An evening last year watching comedian Chris Rock’s 2009 documentary “Good Hair” led Dieran McGowan ’22 and Fadzai Mushayamunda ’22 to develop an independent study project focused on the ways hair has shaped the social and historical experiences of Black women.

Rock’s joke about actress Jada Pinkett Smith’s short hair during last Sunday’s Oscars’ ceremony also reflects what their research noted.

“Is hair just hair was our question going into this,” says McGowan, a finance major from Taylors, South Carolina. “The answer is no.”

Their project is titled “Knot Just Hair: Celebrating and exploring Black hair in a society where it is frequently misunderstood.” It’s a play on words to indicate that they are talking about more than hair.

They read the work of others focused on Black hair, visited the National Museum of African American History and Culture in Washington, D.C., and led campus roundtable discussions. They also challenged themselves to learn more about their hair and tested the reactions they would receive when experimenting with it.

They found that hair shapes peoples’ feelings about themselves and was often a status symbol before slavery. It was common for enslaved people to have their heads shaven. They also discovered how people often feel pressure to choose hairstyles based on societal expectations, especially for employment.

“If you don’t feel comfortable with who you are, nothing really matters,” says Mushayamunda, a humanities major from Winston-Salem, North Carolina, who wore an afro once during the project instead of her usual braids. “It was weird having shorter hair and it was very empowering.”

McGowan wore a mohawk one day and blue hair on another.

“If anyone had anything negative to say, they didn’t say it to me,” McGowan says. “My confidence increased significantly during this research period.”

The U.S. House of Representatives passed the CROWN (Creating a Respectful and Open World for Natural Hair) Act on March 18. It aims to end discrimination based on people’s hair texture and style of hair. The legislation moves to the U.S. Senate next.

“There’s so much anti-Black policy,” Mushayamunda says. “It was difficult to read about that and to see the statistics behind it.”

Those statistics include 42 states with laws that don’t protect citizens from discrimination based on how they wear their hair.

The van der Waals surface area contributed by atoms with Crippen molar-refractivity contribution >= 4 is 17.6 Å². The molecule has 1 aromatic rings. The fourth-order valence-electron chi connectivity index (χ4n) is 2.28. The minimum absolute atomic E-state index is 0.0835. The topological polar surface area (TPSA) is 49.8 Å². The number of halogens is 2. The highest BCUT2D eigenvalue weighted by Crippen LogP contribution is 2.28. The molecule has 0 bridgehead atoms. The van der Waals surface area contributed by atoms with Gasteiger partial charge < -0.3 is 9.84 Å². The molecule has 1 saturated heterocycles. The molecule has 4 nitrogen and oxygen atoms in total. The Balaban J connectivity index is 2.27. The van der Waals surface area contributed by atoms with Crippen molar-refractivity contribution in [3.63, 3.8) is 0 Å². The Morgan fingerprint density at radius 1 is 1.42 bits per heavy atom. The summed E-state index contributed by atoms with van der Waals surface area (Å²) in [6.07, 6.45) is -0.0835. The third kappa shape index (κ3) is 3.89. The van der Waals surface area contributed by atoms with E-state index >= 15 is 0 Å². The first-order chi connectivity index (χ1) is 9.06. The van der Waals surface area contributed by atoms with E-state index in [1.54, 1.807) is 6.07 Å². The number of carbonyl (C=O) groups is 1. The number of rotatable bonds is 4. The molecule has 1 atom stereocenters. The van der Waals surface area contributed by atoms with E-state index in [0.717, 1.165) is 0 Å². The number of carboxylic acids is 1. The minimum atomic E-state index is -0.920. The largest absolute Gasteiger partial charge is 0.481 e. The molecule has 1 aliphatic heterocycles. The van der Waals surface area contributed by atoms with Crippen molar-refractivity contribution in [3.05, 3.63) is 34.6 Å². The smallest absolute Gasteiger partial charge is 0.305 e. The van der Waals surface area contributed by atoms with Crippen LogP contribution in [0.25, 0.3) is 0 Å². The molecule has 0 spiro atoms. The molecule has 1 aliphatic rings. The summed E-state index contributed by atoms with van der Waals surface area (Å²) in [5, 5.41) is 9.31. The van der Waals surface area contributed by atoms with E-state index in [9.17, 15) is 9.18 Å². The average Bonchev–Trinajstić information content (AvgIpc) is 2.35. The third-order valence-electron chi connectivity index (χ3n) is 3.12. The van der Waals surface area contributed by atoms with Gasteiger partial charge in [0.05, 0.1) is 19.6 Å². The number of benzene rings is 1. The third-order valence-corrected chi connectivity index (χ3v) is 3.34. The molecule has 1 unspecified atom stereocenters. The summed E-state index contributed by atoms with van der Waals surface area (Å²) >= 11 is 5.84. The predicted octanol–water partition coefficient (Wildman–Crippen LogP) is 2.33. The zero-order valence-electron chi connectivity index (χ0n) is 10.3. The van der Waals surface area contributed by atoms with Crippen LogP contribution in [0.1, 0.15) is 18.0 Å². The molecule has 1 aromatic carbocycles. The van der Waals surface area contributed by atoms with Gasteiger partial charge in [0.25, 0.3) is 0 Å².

“We discuss many significant topics like culture, identity, history, stigmas, the politics and policing of Black hair and, most importantly, I think, the empowerment that comes from understanding difference while embracing and feeling confident about your own cultural identity,” says Dr. Camille Bethea, chair of the department of modern languages and professor of Spanish, who served as their faculty advisor. “During our conversations about their research, Dieran, Fadzai and I realized what a unique experience this was since it was our first time discussing these topics—that we encounter daily and that are so much a part of our own cultural identity—in an academic setting with this level of detail and candor.”

Rock’s documentary explored how hair has impacted the Black community, including people’s self-esteem. Mushayamunda was disappointed by Sunday night’s joke.

“I was very surprised that Chris Rock, the man that produced ‘Good Hair,’ would make such an offensive comment,” Mushayamunda says. “I think that it just goes to show us that even in today’s world, there is so much more work that needs to be done. This is also coming right after the House passed the CROWN Act as well, which shows that even though laws are changing, the stigma still remains. Women are being hyper-masculinized for deciding to wear their hair in a way that doesn’t fit Eurocentric beauty standards.”

McGowan earned her degree after Interim and plans to participate in May’s Commencement exercises. Mushayamunda graduates in May. McGowan would like to work on efforts to support the CROWN Act during a gap year. Mushayamunda plans to work in journalism before pursuing a postgraduate degree.

McGowan and Mushayamunda’s independent study project is one of about a dozen that were focused on research during Interim 2022.

“It has been a great opportunity and a privilege for me to witness students exploring, discovering, and wrestling with many research topics and discussing possible connections with the liberal arts and how this knowledge might be applied and helpful to individuals and our communities,” says Dr. Ramon Galiñanes Jr., director of undergraduate research and post-graduate fellowships.

Watch this documentary created by McGowan and Mushayamunda. It was directed and edited by Yasmin Lee ’23, a studio art major from Columbia, South Carolina. Lee received the “Best Direction” award for the documentary during the 2022 Wofford Film Festival.